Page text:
The Montessori Method is widely known and implemented all over the world. It was developed in Italy by the pedagogue Maria Montessori and is based on 5 main principles.
1) Respect for the child: Teachers show respect for children when they help them do things and learn for themselves. When children have choices, they are able to develop the skills and abilities necessary for effective learning autonomy, and positive self-esteem.
2) The absorbent mind: Children educate themselves and learn from their environments. But what they learn depends greatly on their teachers, experiences, and environments.
3) Sensitive periods: Montessori believed there are sensitive periods when children are more susceptible to certain behaviors and can learn specific skills more easily. Although all children experience the same sensitive periods (e.g., a sensitive period for writing), the sequence and timing vary for each child. One role of the teacher is to use observation to detect times of sensitivity and provide the setting for optimum fulfillment.
4) The prepared environment: Montessori believed that children learn best in a prepared environment, a place in which children can do things for themselves. Freedom is the essential characteristic of the prepared environment. Since children within the environment are free to explore materials of their own choosing, they absorb what they find there.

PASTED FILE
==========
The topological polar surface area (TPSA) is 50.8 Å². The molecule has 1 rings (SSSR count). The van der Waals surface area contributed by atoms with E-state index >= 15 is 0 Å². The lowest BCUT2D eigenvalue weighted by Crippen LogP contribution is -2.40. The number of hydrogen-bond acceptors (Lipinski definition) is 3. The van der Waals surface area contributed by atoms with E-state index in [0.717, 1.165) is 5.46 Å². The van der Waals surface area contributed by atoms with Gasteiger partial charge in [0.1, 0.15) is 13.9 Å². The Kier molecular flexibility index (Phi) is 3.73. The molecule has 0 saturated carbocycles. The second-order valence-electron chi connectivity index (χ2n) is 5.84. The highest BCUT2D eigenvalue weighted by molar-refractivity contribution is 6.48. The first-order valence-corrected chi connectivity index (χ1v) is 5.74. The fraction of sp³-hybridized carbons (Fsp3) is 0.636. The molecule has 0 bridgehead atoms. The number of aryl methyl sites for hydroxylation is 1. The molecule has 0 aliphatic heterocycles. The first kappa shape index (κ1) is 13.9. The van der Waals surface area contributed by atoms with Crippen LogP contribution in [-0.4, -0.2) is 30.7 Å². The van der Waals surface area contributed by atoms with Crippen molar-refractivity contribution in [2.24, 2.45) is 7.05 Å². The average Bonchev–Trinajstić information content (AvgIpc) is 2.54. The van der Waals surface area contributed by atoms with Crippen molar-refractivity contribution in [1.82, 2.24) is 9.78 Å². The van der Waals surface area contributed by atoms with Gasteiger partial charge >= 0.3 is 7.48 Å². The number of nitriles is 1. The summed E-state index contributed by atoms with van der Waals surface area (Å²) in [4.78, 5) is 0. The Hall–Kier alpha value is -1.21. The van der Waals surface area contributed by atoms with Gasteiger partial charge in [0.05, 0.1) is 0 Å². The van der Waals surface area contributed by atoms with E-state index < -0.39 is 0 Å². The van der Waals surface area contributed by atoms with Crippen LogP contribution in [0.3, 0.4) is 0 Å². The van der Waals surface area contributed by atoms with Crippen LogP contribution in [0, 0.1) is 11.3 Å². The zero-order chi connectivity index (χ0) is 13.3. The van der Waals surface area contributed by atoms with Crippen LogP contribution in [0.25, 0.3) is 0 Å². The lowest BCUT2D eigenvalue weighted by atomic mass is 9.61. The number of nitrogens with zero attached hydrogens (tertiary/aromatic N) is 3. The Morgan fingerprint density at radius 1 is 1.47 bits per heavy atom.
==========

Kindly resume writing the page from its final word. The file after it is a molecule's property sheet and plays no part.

5) Autoeducation: Children who are actively involved in a prepared environment and who exercise freedom of choice literally educate themselves.
In its early stages, the Montessori Method played an important role in social inclusion. The children that Maria Montessori taught were considered as almost “lost cases” that could not learn how to become members of the society. However, the Montessori method since it is based in independence and cooperation can provide children with the knowledge and skills they need to live in the society and to develop self-discipline and independence. The Montessori method is also enabling the children, through habit and through practice to perform easily and correctly the simple acts of social or community life. The discipline to which the child is getting used is not limited to the school environment but extends to society. Through the concept of self-discipline the child learns independence and practical life skills which will allow him/her to live as meaningful members of the society. The knowledge and skills that the children will acquire following the Montessori’s vision are sensory education, manipulation of the environment, practical life skills and self-discipline. Another aspect of the Montessori method which is important for refugee children (as well as for children of migrant/ minority background) is the integration of family into the learning process. According to the Montessori approach, the places where children live and the schools constitute social processes and it is important to educate children in both concepts.
Over the years the Montessori education has become expensive and is usually accessed by the parents of children from more privileged backgrounds. However, the transfer of the Montessori method for issues of social integration will be very beneficial for the children of refugee/ migrant/ minority background. The project is not aiming either to train Montessori teachers nor to transform the multicultural schools to Montessori schools since this not possible for many reasons (including legislation). However, it aims to promote the inclusion of elements, principles, values and tools of the Montessori method to the schools in order to foster the autonomous and creative learning in multicultural classrooms.